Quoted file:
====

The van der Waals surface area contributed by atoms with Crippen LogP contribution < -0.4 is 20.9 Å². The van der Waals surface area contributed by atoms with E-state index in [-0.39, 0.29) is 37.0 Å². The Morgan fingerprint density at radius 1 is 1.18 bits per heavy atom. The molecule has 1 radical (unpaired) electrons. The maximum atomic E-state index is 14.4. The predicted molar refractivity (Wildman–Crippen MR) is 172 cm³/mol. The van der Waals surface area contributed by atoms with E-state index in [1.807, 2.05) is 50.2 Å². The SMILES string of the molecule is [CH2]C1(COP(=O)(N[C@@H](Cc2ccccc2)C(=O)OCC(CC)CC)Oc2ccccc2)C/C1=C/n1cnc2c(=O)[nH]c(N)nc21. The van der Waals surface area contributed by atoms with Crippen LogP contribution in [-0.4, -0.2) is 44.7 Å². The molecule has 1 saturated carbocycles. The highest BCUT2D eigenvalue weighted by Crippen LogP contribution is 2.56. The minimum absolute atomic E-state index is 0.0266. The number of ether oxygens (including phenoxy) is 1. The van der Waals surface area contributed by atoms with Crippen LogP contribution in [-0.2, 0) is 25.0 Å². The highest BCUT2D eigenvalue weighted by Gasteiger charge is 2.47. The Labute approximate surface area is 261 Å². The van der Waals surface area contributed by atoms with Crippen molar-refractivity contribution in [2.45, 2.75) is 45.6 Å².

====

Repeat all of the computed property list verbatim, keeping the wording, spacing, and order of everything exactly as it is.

The van der Waals surface area contributed by atoms with Crippen LogP contribution < -0.4 is 20.9 Å². The van der Waals surface area contributed by atoms with E-state index in [-0.39, 0.29) is 37.0 Å². The Morgan fingerprint density at radius 1 is 1.18 bits per heavy atom. The molecule has 1 radical (unpaired) electrons. The maximum atomic E-state index is 14.4. The predicted molar refractivity (Wildman–Crippen MR) is 172 cm³/mol. The van der Waals surface area contributed by atoms with E-state index in [1.807, 2.05) is 50.2 Å². The SMILES string of the molecule is [CH2]C1(COP(=O)(N[C@@H](Cc2ccccc2)C(=O)OCC(CC)CC)Oc2ccccc2)C/C1=C/n1cnc2c(=O)[nH]c(N)nc21. The van der Waals surface area contributed by atoms with Crippen LogP contribution in [-0.4, -0.2) is 44.7 Å². The molecule has 1 saturated carbocycles. The highest BCUT2D eigenvalue weighted by Crippen LogP contribution is 2.56. The minimum absolute atomic E-state index is 0.0266. The number of ether oxygens (including phenoxy) is 1. The van der Waals surface area contributed by atoms with Crippen LogP contribution in [-0.2, 0) is 25.0 Å². The highest BCUT2D eigenvalue weighted by Gasteiger charge is 2.47. The Labute approximate surface area is 261 Å². The van der Waals surface area contributed by atoms with Crippen molar-refractivity contribution in [2.45, 2.75) is 45.6 Å².